Initially, a boxy housing filled the entire roofline on the blue-painted field test/demonstrator units. Due to changes in treatment equipment and clearance issues, the "hump" would decrease in size and shape into a boxy compartment around the exhaust on initial production units. This culminated in an angled compartment surrounding the exhaust manifold on the latest production versions (2016+).

    Despite boxier engine cab rooflines and a radically styled radiator cab, the basic Tier 4 design shares a family appearance with GE safety cab-equipped units going back to the DASH-9s of the 1990s. It even includes the same 12-cylinder GEVo-12 series prime mover and 4,400hp as its predecessor model.

    The Tier 4 units have proven to be popular with the major railroads including BNSF Railway, Canadian National, CSX Transportation, Norfolk Southern, and Union Pacific. While GE has settled on a basic carbody design to keep production costs down, there are notable variations and detail differences due to customer specifications.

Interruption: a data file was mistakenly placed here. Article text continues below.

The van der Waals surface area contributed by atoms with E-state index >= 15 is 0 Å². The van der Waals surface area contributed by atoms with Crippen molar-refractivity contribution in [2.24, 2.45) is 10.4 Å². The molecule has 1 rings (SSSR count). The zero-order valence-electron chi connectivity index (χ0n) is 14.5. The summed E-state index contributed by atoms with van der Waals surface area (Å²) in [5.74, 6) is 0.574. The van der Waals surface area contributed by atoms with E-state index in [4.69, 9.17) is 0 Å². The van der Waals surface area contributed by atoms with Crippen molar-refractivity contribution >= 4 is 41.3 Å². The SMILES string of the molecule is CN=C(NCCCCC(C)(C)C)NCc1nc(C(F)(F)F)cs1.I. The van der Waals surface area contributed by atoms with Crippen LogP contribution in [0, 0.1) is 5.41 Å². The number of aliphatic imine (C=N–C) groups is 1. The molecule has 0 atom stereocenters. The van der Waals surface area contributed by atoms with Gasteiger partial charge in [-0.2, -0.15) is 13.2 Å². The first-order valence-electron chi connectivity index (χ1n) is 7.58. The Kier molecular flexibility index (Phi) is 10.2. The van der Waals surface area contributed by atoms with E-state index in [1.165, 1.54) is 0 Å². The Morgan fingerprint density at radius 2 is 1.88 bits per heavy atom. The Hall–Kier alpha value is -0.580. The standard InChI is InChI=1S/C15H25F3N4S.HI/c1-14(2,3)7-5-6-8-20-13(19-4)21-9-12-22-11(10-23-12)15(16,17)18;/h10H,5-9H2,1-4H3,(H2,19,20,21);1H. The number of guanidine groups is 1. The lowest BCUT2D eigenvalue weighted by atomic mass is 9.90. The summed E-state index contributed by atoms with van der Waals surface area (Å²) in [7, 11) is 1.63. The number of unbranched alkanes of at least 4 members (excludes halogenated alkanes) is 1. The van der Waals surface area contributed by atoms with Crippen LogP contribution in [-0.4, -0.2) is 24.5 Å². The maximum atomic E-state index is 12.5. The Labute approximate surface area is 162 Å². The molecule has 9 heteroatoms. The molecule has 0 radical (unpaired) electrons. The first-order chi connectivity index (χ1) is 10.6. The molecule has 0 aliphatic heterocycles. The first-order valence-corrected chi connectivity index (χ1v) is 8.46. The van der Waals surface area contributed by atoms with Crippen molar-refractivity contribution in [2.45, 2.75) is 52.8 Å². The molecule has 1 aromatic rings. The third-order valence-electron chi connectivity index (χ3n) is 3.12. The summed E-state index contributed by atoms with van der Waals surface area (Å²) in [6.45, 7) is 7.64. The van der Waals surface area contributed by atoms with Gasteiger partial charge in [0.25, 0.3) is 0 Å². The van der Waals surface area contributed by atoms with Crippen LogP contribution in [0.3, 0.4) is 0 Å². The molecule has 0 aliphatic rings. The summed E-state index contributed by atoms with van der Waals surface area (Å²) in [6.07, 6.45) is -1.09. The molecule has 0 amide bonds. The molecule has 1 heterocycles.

With many units built for railroads across the US and in Canada, the Tier 4 GEVo can be seen operating nationwide in a variety of assignments.


    Click here to read more on the prototype, and its variants, on TroveStar.
    And now for the review
    [​IMG]
    A BNSF and a CN models

    I will be very direct and to the point: WOW!

    This is the most detailed N scale model loco, at this price point and out of the box, that I have ever seen. Without a shadow of a doubt, it outperforms the competition. Just see for yourself with the numerous photos of the production models on Scaletrains.com website. I was already very pleased with the level of detailing of Fox Valley Models and Rapido Trains, to name a few, but these Scaletrains.com models raise the bar far above the competition. The piping on the trucks and tank, the MU and trainline hoses on the pilot are detailed to a level never before reached.